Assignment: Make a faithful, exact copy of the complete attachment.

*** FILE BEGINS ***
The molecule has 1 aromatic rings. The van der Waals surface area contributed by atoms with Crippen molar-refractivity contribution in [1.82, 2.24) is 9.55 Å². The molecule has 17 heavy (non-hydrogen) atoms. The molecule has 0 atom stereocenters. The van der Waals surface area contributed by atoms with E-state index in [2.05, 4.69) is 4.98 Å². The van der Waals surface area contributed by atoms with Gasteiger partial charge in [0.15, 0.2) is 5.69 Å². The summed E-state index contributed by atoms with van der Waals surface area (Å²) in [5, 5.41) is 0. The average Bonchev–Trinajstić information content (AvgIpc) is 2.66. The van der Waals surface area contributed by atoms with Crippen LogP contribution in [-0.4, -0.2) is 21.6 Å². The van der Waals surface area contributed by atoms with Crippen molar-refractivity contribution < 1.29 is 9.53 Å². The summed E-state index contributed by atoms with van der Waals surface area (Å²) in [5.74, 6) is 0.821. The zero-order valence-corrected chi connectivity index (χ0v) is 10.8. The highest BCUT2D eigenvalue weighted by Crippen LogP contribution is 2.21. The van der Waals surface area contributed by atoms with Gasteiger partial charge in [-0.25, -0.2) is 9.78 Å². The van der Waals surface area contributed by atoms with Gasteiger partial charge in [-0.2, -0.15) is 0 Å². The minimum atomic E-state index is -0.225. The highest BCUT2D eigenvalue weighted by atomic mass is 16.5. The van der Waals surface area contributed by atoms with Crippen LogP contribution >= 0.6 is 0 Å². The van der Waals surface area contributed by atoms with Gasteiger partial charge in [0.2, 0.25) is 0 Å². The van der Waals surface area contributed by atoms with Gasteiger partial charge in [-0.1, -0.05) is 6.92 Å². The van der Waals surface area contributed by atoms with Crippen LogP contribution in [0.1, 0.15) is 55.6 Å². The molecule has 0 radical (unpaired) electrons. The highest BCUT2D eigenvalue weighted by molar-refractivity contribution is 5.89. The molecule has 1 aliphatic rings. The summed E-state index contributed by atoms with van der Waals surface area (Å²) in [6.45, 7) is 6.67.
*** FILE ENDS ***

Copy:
The molecule has 1 aromatic rings. The van der Waals surface area contributed by atoms with Crippen molar-refractivity contribution in [1.82, 2.24) is 9.55 Å². The molecule has 17 heavy (non-hydrogen) atoms. The molecule has 0 atom stereocenters. The van der Waals surface area contributed by atoms with E-state index in [2.05, 4.69) is 4.98 Å². The van der Waals surface area contributed by atoms with Gasteiger partial charge in [0.15, 0.2) is 5.69 Å². The summed E-state index contributed by atoms with van der Waals surface area (Å²) in [5, 5.41) is 0. The average Bonchev–Trinajstić information content (AvgIpc) is 2.66. The van der Waals surface area contributed by atoms with Crippen LogP contribution in [-0.4, -0.2) is 21.6 Å². The van der Waals surface area contributed by atoms with Crippen molar-refractivity contribution < 1.29 is 9.53 Å². The summed E-state index contributed by atoms with van der Waals surface area (Å²) in [5.74, 6) is 0.821. The zero-order valence-corrected chi connectivity index (χ0v) is 10.8. The highest BCUT2D eigenvalue weighted by Crippen LogP contribution is 2.21. The van der Waals surface area contributed by atoms with Gasteiger partial charge in [-0.25, -0.2) is 9.78 Å². The van der Waals surface area contributed by atoms with Gasteiger partial charge in [-0.2, -0.15) is 0 Å². The minimum atomic E-state index is -0.225. The highest BCUT2D eigenvalue weighted by atomic mass is 16.5. The van der Waals surface area contributed by atoms with Crippen LogP contribution >= 0.6 is 0 Å². The van der Waals surface area contributed by atoms with Gasteiger partial charge in [0.2, 0.25) is 0 Å². The van der Waals surface area contributed by atoms with Gasteiger partial charge in [-0.1, -0.05) is 6.92 Å². The van der Waals surface area contributed by atoms with Crippen LogP contribution in [0.1, 0.15) is 55.6 Å². The molecule has 0 radical (unpaired) electrons. The highest BCUT2D eigenvalue weighted by molar-refractivity contribution is 5.89. The molecule has 1 aliphatic rings. The summed E-state index contributed by atoms with van der Waals surface area (Å²) in [6.45, 7) is 6.67.